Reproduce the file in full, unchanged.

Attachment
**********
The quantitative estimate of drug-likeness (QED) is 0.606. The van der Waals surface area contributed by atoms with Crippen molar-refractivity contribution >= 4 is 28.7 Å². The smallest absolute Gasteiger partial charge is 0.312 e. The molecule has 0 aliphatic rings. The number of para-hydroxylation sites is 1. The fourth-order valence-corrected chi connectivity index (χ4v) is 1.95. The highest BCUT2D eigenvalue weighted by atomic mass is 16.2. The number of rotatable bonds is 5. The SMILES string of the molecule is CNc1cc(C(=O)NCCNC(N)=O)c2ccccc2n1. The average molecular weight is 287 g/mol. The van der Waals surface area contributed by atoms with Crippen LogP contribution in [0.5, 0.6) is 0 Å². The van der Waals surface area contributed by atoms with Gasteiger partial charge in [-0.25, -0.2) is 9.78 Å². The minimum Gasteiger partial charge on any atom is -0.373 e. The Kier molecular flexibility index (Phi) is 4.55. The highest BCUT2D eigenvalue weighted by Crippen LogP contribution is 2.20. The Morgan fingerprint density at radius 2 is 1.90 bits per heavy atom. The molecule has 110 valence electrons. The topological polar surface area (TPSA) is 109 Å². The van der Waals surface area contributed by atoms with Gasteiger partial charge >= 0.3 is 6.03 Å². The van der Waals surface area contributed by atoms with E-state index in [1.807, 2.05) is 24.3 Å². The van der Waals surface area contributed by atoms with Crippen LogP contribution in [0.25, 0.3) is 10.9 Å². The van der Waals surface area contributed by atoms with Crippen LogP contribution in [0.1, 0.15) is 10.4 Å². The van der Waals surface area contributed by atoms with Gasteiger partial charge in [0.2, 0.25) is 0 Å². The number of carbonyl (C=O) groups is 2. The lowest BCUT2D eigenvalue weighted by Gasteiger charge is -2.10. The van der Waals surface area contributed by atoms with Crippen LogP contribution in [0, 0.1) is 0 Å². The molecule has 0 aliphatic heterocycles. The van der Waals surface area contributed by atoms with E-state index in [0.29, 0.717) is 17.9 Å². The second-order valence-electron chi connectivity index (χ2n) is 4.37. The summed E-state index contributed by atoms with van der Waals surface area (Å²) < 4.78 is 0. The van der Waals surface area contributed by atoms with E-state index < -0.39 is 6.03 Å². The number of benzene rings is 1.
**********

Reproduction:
The quantitative estimate of drug-likeness (QED) is 0.606. The van der Waals surface area contributed by atoms with Crippen molar-refractivity contribution >= 4 is 28.7 Å². The smallest absolute Gasteiger partial charge is 0.312 e. The molecule has 0 aliphatic rings. The number of para-hydroxylation sites is 1. The fourth-order valence-corrected chi connectivity index (χ4v) is 1.95. The highest BCUT2D eigenvalue weighted by atomic mass is 16.2. The number of rotatable bonds is 5. The SMILES string of the molecule is CNc1cc(C(=O)NCCNC(N)=O)c2ccccc2n1. The average molecular weight is 287 g/mol. The van der Waals surface area contributed by atoms with Crippen LogP contribution in [0.5, 0.6) is 0 Å². The van der Waals surface area contributed by atoms with Gasteiger partial charge in [-0.25, -0.2) is 9.78 Å². The minimum Gasteiger partial charge on any atom is -0.373 e. The Kier molecular flexibility index (Phi) is 4.55. The highest BCUT2D eigenvalue weighted by Crippen LogP contribution is 2.20. The Morgan fingerprint density at radius 2 is 1.90 bits per heavy atom. The molecule has 110 valence electrons. The topological polar surface area (TPSA) is 109 Å². The van der Waals surface area contributed by atoms with Gasteiger partial charge >= 0.3 is 6.03 Å². The van der Waals surface area contributed by atoms with E-state index in [1.807, 2.05) is 24.3 Å². The van der Waals surface area contributed by atoms with Crippen LogP contribution in [0.25, 0.3) is 10.9 Å². The van der Waals surface area contributed by atoms with Crippen LogP contribution in [0.1, 0.15) is 10.4 Å². The van der Waals surface area contributed by atoms with Gasteiger partial charge in [0.2, 0.25) is 0 Å². The number of carbonyl (C=O) groups is 2. The lowest BCUT2D eigenvalue weighted by Gasteiger charge is -2.10. The van der Waals surface area contributed by atoms with Crippen LogP contribution in [0, 0.1) is 0 Å². The molecule has 0 aliphatic heterocycles. The van der Waals surface area contributed by atoms with E-state index in [0.29, 0.717) is 17.9 Å². The second-order valence-electron chi connectivity index (χ2n) is 4.37. The summed E-state index contributed by atoms with van der Waals surface area (Å²) < 4.78 is 0. The van der Waals surface area contributed by atoms with E-state index < -0.39 is 6.03 Å². The number of benzene rings is 1.